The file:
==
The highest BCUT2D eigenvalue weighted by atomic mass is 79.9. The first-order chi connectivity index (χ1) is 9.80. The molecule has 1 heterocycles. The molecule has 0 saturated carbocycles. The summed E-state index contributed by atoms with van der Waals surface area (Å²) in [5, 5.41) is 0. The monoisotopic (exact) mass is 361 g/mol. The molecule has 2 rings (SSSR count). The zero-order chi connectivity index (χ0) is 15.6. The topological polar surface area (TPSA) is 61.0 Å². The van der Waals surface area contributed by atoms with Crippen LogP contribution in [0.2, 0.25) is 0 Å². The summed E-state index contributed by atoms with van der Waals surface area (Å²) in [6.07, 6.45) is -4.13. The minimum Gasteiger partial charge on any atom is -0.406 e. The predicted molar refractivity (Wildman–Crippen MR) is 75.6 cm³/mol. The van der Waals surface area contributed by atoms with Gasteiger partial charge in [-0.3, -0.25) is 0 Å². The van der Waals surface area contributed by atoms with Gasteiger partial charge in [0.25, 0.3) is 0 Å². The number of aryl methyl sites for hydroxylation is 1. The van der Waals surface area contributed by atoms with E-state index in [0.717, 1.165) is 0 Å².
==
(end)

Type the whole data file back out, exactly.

The highest BCUT2D eigenvalue weighted by atomic mass is 79.9. The first-order chi connectivity index (χ1) is 9.80. The molecule has 1 heterocycles. The molecule has 0 saturated carbocycles. The summed E-state index contributed by atoms with van der Waals surface area (Å²) in [5, 5.41) is 0. The monoisotopic (exact) mass is 361 g/mol. The molecule has 2 rings (SSSR count). The zero-order chi connectivity index (χ0) is 15.6. The topological polar surface area (TPSA) is 61.0 Å². The van der Waals surface area contributed by atoms with Crippen LogP contribution in [0.2, 0.25) is 0 Å². The summed E-state index contributed by atoms with van der Waals surface area (Å²) in [6.07, 6.45) is -4.13. The minimum Gasteiger partial charge on any atom is -0.406 e. The predicted molar refractivity (Wildman–Crippen MR) is 75.6 cm³/mol. The van der Waals surface area contributed by atoms with Gasteiger partial charge in [-0.3, -0.25) is 0 Å². The van der Waals surface area contributed by atoms with Gasteiger partial charge in [0.25, 0.3) is 0 Å². The number of aryl methyl sites for hydroxylation is 1. The van der Waals surface area contributed by atoms with E-state index in [0.717, 1.165) is 0 Å².